She’s off on her daily routine of sacrificing! every day a sacrifice of some sort for her! This god one day, that god the next, god only knows to what god she’s sacrificing today.
– Sostratos in Menander’s Dyskolos
It is the start of a typical day for our three Athenians in their tiny house in Kassel.
While it is barely light outside, Nina, Alexis and Bia sleepily crawl out of their minuscule beds – well, Alexis and Bia do, as Nina had to give up her bed as it didn’t fit in her corridor space of a room.
Every day our three Athenians, while spending most of the day (and so of the night as well) preparing for their one hour performance for documenta 14, also work to make ends meet. Kassel is not like Athens where they all live comfortably and have rewarding and stimulating jobs, so the type of work they have to do is often menial and tedious.
For example, every day, from 7:30am to 1pm, Alexis works in a piano moving company, with this back-breaking work leaving him exhausted for the rest of the day.
Bia’s job initially seems much more bearable. She is employed by a local sports car rental company. Given that people in Germany are too poor to own sports cars for themselves, companies like the one Bia works for rent out a range of fast cars for an hour at a time. To make the experience all the more thrilling and exciting, these companies also send along with the car one of their assistants – their official title is ‘screamers’ – who sit in the car with the renters, and fling their heads back, laughing and screaming, as they simulate the first-time exhilaration of the speed and joy of the car ride. Here is Bia on one of these rides, feigning to enjoy this fleeting and artificial experience of freedom for her paying fellow passengers.
Nina works for Beuystours, a government-run tour agency that shows wealthy foreign visitors those sites in Kassel touched by the work and artistic philosophy of German artist Joseph Beuys. Here she is waiting to lead her first tour of the day.
Their first stop is one of the streets names after Beuys.
Then they head to the Neue Galerie where one of Beuys’ most iconic works is installed (sadly on this day, her tour cannot go inside the installation as, for some reason, it has been blocked off by the curators of documenta 14).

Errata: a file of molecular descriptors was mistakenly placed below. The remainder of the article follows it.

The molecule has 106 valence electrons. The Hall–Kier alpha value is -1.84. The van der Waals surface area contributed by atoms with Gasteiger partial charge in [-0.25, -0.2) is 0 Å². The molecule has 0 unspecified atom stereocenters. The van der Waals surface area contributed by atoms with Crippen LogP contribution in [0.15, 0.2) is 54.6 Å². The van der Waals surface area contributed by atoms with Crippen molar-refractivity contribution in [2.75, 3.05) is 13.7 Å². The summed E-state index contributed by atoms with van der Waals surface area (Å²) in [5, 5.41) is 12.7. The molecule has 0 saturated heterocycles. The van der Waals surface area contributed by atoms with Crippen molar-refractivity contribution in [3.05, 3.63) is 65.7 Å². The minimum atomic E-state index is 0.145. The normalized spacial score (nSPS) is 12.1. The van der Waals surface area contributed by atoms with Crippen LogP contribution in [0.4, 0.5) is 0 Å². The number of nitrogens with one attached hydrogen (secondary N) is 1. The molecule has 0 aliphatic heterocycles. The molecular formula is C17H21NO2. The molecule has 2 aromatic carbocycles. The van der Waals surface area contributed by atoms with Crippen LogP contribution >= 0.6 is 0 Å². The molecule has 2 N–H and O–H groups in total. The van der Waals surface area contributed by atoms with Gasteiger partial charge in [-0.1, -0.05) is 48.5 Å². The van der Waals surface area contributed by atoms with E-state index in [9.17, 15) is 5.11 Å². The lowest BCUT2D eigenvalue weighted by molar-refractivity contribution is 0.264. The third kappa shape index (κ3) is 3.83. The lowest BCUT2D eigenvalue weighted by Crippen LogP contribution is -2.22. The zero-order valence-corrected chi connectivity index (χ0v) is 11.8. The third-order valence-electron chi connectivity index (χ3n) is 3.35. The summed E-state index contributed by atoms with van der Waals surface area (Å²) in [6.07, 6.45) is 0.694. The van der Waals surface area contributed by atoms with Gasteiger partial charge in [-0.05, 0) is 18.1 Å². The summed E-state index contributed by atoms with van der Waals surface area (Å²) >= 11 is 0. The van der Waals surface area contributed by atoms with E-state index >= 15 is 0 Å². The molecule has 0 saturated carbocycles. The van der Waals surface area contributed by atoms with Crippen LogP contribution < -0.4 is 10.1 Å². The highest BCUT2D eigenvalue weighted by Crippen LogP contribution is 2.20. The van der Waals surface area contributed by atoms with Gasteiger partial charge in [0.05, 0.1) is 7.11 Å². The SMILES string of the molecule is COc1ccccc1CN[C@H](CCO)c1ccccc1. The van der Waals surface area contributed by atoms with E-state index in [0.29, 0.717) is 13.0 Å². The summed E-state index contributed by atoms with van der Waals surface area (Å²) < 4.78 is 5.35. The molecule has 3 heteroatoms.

Nina spends most of her time on the tour wandering around the town, pointing out to the Beuys-loving crowd any number of the 7000 oaks that the artists planted for documenta 7 in 1982. Here is one of them now.
After Nina finished her last boring Beuys-tour of the day, Bia her final joyless joy-ride and Alexis has stopped moving pianos, the three Athenians usually meet in a cafe for a modest lunch and to work together on their upcoming performance for documenta 14. Typically Alexis is always late and Nina and Bia, exhausted from their morning’s labors, have to wait for him.
After the manual labor of moving and lifting pianos all day, Alexis likes to unwind by exercising his mind by visiting one of the many museums in Kassel. He doesn’t really like contemporary art (which makes documenta 14 a very difficult and frustrating experience for him), so he tries to find somewhere to get away from it all. His favorite place is the Museum für Sepulkralkultur, which is entirely dedicated to the culture of death, from burial customs and memorial symbols to more everyday experiences of mortality. Here is Alexis enjoying one of their morbid exhibits.
He especially likes to meditate on the differing burial cultures housed in the museum.
And he also achieves a state of tranquility looking at paintings of the dying and their grieving families.
On this particular day, something at the museum makes him later than usual for his daily meeting with Bia and Nina.He found out that documenta 14 had infiltrated his favorite museum with some contemporary artworks that at first seemed only tangentially related to his beloved death-drive. Yet, suddenly, he came across two works, among all the death-masks and tombs, that gave him a great idea for that day’s performance. The first was the poster for Sanja Iveković’s Monument to Revolution, which he had seen in the flesh back in Athens.
The second was a series of crumpled posters for Collective Exhibition for a Single Body, which he completely missed at the Archaeological Museum of the Pireos, again back in his beloved Athens.
On seeing these two poster-works, Alexis, realizing that he was late to meet his fellow Athenians, ran to the cafe to tell them about his idea.
Breathless he arrived at the cafe and told Bia and Nina that their performance today should be more traditional, inviting the audience to speak or perform at a microphone while everyone else watched and listened. This would make everyone happy that they had attended something – that they could say that they were there. Then, after the performance, they would all make posters advertising these individual performances, which, even though they had already happened, the seeing of them would make people feel better about not having been there. “It’s like they somehow escaped death, don’t you think?”, Alexis excitedly shouted, “They missed it in real life, but the poster makes them feel like they didn’t, so its like some kind of minor afterlife! What do you think?”
Nina and Bia didn’t say anything, but just looked at him bemused and confused, still annoyed at him for keeping them waiting.